4) Will it be beneficial to all concerned? My list of people who would benefit from the conversation, even if it escaped the private forum: current debt holders who feel alone and unheard, schools who care whether graduates are satisfied, potential students who may not have fully explored the economics of entering their dream career, and taxpayers who may not want to subsidize ineffective programs. The discussion isn’t beneficial for the schools that want to keep raking in loan money while avoiding responsibility. Should we be censored for their benefit?

Ms. Allen writes “It is sad when you read an article about the profession that contains negativity coming from inside the profession. Essentially, this is giving the other professions (those looking to treat acupuncture patients) the ammunition they need to diminish acupuncture and attain their own goals.

I say, it’s sad when those with the power to change things for the better instead advocate for a flawed status quo. It’s a danger sign when secrecy is demanded for the good of the group. The Catholic Church and the Penn State Football program are examples of the moral failure that comes with that argument.

Thank goodness we’re dealing with finances and not child abuse. Nonetheless, shutting down conversation and preaching secrecy is neither ethical nor effective. If Ms. Allen wants to uphold acupuncture as the place “where hope and healing meet” then we need to delve into our challenges, not hide them.

 

 

Protected: An Immature Profession

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Acupuncture Exceptionalism

American Exceptionalism is the idea that The United States of America is inherently different from other nations. That our founding and background gives the US a unique mission to transform the world and a superiority over all of other nations.

I’ve recently noticed that practitioners of Chinese/East Asian Medicine have their own version of this, which I call Acupuncture Exceptionalism.

The attitude of exceptionalism skews the interpretation of events. Our own actions are given the benefit of the doubt and ascribed to the best of intentions. The actions of others are considered with a critical eye.

Some examples of Acupuncture Exceptionalism:

We regularly advise clients regarding vaccinations, pharmaceuticals, procedures, and dietary plans suggested by other health care providers. When other providers advise about acupuncture and herbs we are outraged at their presumption.

We widely share studies and news reporting positive results from acupuncture treatment. Studies and news showing a negative outcome are dismissed because “they aren’t doing it right” or didn’t tell the whole story.

When a patient reports harm from “Western medicine” or a treatment done by a non-LAc we rant about the failings of the system or the provider. When a patient reports harm after a treatment provided by an Acupuncturist we find ways to deny that harm occurred, find another cause for the situation, or place responsibility on the patient.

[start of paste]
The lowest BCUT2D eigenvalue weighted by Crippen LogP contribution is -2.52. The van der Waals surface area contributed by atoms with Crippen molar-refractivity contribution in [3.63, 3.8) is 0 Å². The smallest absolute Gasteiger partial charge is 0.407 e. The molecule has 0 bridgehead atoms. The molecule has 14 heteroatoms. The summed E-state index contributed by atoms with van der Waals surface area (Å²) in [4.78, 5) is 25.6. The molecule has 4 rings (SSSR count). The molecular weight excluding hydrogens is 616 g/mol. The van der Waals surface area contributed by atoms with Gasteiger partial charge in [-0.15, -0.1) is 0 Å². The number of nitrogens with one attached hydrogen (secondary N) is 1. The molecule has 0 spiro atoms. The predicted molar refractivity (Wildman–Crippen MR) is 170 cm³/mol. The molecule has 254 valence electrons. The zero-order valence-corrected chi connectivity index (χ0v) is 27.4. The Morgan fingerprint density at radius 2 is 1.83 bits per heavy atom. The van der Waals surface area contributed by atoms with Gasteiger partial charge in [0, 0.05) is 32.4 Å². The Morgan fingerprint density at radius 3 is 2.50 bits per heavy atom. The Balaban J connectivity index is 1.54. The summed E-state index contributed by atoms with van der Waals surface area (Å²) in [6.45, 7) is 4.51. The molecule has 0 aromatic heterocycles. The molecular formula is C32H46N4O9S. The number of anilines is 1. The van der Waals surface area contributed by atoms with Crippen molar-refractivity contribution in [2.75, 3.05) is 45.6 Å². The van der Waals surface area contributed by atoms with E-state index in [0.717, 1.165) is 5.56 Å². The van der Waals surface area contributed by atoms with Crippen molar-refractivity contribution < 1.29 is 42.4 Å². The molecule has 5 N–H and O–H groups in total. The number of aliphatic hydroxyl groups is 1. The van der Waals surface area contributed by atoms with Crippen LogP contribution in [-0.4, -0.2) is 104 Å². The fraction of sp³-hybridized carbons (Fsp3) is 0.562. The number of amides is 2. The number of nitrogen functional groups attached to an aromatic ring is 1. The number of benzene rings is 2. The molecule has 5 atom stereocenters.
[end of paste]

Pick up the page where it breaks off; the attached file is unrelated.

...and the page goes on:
We encourage patients who have been harmed by dry needling to report it to the authorities, and if they won’t we will. We are shocked and angry when a patient files a formal complaint pertaining to treatment received from an Acupuncturist.

We complain that PT’s are engaging in insurance fraud by using the Manual Therapy code for Dry Needling. We justify the use of pain codes for every client, because, well, everyone has pain and, after all, the system is stacked against us.

We are furious that other professions are using “our” medicine, especially without what we determine to be appropriate training. We add homeopathy to our scope without a second thought.

We support and celebrate a lawsuit filed against a PT Regulatory Board as an appropriate defense of our profession. We are outraged when a counter-suit is filed against our board.

 

An attitude of American Exceptionalism does not increase the standing of the US in the eyes of the world. You can’t learn from mistakes when they are denied or explained away. Hypocrisy and double-standards impress no one.

Likewise, Acupuncture Exceptionalism does a disservice to our medicine and to our future as health care providers. If our medicine is powerful enough to help people, it is powerful enough to cause harm. Denying risk puts our patients and our profession at risk. Dismissing valid concerns about acupuncture and herbs from other professionals prevents us from establishing collaborative and respectful connections. If we want to improve our skills and training and service, we must take a clear-eyed look at where we are succeeding and where we could do better.

I’m confident enough about the benefits and overall safety of this medicine that I’m not afraid of looking inward with a critical eye. Are you?

 

 

Dry Needling and Acupuncture 2015 – The State of the Profession

Dry Needling wins again – it receives “the greatest threat to the profession” practitioner’s choice award.

In recent years, Acupuncturists have devoted more resources to this issue than to any other.

A (fairly accurate) review of legal and regulatory actions shows that we’re not having much success. (Here’s another review, APTA’s Dry Needling Resource Paper.)